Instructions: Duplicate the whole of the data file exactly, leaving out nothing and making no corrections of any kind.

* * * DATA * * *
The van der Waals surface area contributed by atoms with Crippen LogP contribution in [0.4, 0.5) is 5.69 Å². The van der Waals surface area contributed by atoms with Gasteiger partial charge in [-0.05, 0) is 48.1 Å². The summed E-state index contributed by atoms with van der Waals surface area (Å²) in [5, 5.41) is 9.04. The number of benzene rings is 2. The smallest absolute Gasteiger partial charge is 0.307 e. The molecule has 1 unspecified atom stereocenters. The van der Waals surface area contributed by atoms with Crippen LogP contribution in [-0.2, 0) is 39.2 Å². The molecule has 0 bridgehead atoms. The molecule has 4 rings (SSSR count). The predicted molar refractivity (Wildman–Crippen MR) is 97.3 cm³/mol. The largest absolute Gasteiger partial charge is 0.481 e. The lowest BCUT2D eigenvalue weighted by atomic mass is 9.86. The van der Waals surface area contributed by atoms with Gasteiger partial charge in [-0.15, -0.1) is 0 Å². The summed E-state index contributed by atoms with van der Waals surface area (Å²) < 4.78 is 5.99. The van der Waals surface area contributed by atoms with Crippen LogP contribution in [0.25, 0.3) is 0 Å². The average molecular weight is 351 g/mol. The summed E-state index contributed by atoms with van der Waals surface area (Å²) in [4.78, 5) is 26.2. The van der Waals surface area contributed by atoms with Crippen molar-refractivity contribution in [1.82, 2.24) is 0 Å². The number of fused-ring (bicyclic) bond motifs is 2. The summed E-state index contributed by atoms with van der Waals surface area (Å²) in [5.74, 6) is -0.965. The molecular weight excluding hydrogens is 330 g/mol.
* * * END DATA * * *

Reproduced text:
The van der Waals surface area contributed by atoms with Crippen LogP contribution in [0.4, 0.5) is 5.69 Å². The van der Waals surface area contributed by atoms with Gasteiger partial charge in [-0.05, 0) is 48.1 Å². The summed E-state index contributed by atoms with van der Waals surface area (Å²) in [5, 5.41) is 9.04. The number of benzene rings is 2. The smallest absolute Gasteiger partial charge is 0.307 e. The molecule has 1 unspecified atom stereocenters. The van der Waals surface area contributed by atoms with Crippen LogP contribution in [-0.2, 0) is 39.2 Å². The molecule has 0 bridgehead atoms. The molecule has 4 rings (SSSR count). The predicted molar refractivity (Wildman–Crippen MR) is 97.3 cm³/mol. The largest absolute Gasteiger partial charge is 0.481 e. The lowest BCUT2D eigenvalue weighted by atomic mass is 9.86. The van der Waals surface area contributed by atoms with Gasteiger partial charge in [-0.15, -0.1) is 0 Å². The summed E-state index contributed by atoms with van der Waals surface area (Å²) < 4.78 is 5.99. The van der Waals surface area contributed by atoms with Crippen LogP contribution in [0.25, 0.3) is 0 Å². The average molecular weight is 351 g/mol. The summed E-state index contributed by atoms with van der Waals surface area (Å²) in [4.78, 5) is 26.2. The van der Waals surface area contributed by atoms with Crippen molar-refractivity contribution in [1.82, 2.24) is 0 Å². The number of fused-ring (bicyclic) bond motifs is 2. The summed E-state index contributed by atoms with van der Waals surface area (Å²) in [5.74, 6) is -0.965. The molecular weight excluding hydrogens is 330 g/mol.